Feeding Your Baby


This is a long post, but I think it will answer lots of questions my patients’ moms have, and help them remember what I have discussed with them in the appointment, if I even had time
to review all this information. *



When to start feeding the baby real foods?

  • 4-6 months.  Most babies are ready and ravenous by 4 months
  • The baby should have good control of the head and be able to sit with support.
  • The baby should be about double birth weight.

What should I feed my baby?

  • Always try one new food for 3-4 days before moving on to the next food, just so it is easier to tease out the cause if the baby has a reaction to the food.
  • Start with cereal because it is cheap and easily obtained.  For now, the baby is just learning what to do when a spoon approaches the mouth, so most of the food will end up on the baby’s face or on the floor, so why start with expensive real food?  Try both rice and oatmeal cereals so you can have both options since rice is more constipating and oatmeal is not.  Once you start more fruits and veggies, keep mixing in cereal because it has iron which helps with the baby’s brain development.
  • When your baby is pretty good at feeding from the spoon, you can start with pureed fruits and vegetables.  You can also mix these foods with cereal.  When trying to decide what food to offer next, alternate between all the different colors of the rainbow.  This ensures that you cover a wide variety of nutrients.  After a few pureed fruits and vegetables, you can also introduce peanut butter, very fine mashed up scrambled eggs, yogurt, and pureed meats and fish.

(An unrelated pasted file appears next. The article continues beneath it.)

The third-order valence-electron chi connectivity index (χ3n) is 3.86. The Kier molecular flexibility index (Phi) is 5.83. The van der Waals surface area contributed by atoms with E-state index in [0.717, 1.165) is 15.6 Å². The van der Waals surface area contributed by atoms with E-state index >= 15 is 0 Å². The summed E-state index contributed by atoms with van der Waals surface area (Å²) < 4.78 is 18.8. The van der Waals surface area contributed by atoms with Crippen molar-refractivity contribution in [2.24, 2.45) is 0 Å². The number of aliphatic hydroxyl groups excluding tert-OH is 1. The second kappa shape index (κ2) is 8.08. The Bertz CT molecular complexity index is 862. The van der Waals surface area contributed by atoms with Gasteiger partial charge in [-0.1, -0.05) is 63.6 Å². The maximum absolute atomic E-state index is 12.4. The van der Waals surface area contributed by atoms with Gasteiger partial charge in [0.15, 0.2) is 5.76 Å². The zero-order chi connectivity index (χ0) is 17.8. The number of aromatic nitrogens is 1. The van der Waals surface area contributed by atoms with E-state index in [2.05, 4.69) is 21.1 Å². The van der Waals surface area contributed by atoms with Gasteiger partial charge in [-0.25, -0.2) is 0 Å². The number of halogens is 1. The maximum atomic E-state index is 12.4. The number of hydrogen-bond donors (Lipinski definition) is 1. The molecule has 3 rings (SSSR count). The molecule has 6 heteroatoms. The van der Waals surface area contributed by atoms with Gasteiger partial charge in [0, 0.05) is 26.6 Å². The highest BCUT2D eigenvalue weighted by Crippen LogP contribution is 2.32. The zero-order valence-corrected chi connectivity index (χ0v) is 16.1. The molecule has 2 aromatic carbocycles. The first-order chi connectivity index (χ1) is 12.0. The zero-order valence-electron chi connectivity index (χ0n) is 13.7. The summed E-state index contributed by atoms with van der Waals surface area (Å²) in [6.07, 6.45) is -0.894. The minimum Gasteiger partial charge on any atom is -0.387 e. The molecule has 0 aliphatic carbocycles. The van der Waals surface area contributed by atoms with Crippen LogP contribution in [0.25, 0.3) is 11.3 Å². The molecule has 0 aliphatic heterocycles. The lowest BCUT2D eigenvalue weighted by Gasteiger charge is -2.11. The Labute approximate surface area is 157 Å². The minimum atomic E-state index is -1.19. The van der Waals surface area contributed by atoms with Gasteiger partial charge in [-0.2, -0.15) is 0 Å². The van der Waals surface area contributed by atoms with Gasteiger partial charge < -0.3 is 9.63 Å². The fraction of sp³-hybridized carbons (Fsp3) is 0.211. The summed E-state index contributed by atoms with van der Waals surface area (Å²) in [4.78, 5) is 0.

• A word about yogurt. You don’t have to buy “baby” yogurt. I suggest why plain unsweetened yogurt and mixing 2/3 yogurt and 1/3 baby fruit and serving that. This saves money.
  • At about 5-7 months, when your baby can sit alone and is good at trying to put objects in the mouth, then you can introduce puffs and yogurt melts.  These snacks pretty much disintegrate upon contact with saliva which should be abundantly found in your baby’s mouth at this point, aka drool.
  • img_2459Once the baby is good at putting puffs into the mouth, try chunkier foods, such as pieces of diced, steamed (so soft that they are mashable between your fingers/baby’s gums), safe (not a perfect circle, so carrots sliced lengthwise first, then chopped, so as not to block the baby’s circular airway if choked on) pieces of fruit and vegetables, such as zucchini, carrots, squash, broccoli, sweet potatoes, potatoes, apples, pears, peaches. You can also offer pieces of ripe avocado and bananas. At about 6-8 months, you can offer pieces of halved blueberries, quartered grapes (and I still halve the grapes for my 4yo so it’s less of a choking hazard), sliced strawberries. You can also offer pieces of french toast, bread, pancakes, waffles, fish, tender meats, tofu, overcooked (very soft) pasta, and pretty much anything else imaginable.
  • At 6 months you can start offering water in a sippy cup.
  • By 12 months, the baby should be eating mostly table foods, that is everything that you eat (which is low in sodium and sugar right?) , except maybe cut into smaller pieces.